"I started reading about the old-timers — Duke Kahanamoku, Tom Blake, Joe Quigg — and about the huge planks they rode. I guess I realized that something as large as those old boards doesn't just disappear, but I had no idea they were lying around in people's garages. I checked around in people's garages. I checked around with some of the old surfers and with my friends, and I found that some of the old boards were still around, but there was no value placed on them. Nobody could ride them because they were too heavy and hardly anybody had thought of them as collector's items. By this time I knew what to look for, and one thing just led to another."

The first surfboards, from Hawaii of course, were made out of whole trees — Koa if you could get it, because it's so light and strong. The technique was to burn and scrape it with stone tools until you got the shape you wanted. The royalty rode full-length boards called Olos, which were 12, 16, even 20 feet long. The commoners rode short, flat boards that were really no more than an aid to body surfing, something like a bellyboard, they were called Alaias. The royalty were said to have competed in surfing contests in which gambling became quite heavy, and they frequently offered human sacrifices in the hope of gaining surfing skill.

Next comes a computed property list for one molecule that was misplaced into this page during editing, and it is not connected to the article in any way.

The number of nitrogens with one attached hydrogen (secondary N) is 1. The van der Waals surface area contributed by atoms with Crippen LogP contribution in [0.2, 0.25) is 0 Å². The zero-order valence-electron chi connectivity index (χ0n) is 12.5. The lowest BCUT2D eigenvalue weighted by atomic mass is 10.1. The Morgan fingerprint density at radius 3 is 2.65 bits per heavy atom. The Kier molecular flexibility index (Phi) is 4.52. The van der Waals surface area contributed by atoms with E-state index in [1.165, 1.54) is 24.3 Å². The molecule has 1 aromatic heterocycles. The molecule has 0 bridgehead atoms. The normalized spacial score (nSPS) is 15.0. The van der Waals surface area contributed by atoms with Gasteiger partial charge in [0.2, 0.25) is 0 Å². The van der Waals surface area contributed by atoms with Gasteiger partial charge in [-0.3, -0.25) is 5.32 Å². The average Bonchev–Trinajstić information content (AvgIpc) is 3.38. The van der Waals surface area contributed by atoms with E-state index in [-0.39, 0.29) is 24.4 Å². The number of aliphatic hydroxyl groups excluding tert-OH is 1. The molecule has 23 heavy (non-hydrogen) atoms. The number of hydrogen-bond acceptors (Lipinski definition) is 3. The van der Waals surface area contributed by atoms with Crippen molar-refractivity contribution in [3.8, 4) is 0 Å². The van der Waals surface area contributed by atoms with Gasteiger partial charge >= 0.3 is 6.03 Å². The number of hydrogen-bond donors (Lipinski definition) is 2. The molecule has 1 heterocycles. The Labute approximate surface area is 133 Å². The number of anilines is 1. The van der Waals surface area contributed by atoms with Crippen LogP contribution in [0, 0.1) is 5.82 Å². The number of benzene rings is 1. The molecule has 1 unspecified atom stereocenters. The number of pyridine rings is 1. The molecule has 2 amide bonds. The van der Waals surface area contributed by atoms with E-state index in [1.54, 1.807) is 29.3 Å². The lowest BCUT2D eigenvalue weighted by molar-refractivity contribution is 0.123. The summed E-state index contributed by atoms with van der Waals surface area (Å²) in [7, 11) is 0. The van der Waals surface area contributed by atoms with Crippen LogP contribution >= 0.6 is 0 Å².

Steve owns an Alaia, a commoner's board, which represents this early era. He acquired it from a man who had bought it some time ago in a junk shop in Hawaii along with a tiki of monkeypod wood which he also wanted to unload. Steve was only interested in the Alaia.

Upon seeing this board, you're immediately struck by the crudeness of it. You can still see the gouges, burn marks, and other irregularities in its surface. On the bottom is chiseled a curious washboard pattern that leads you to wonder if maybe the board didn't degenerate into a mere utilitarian household item in its later days.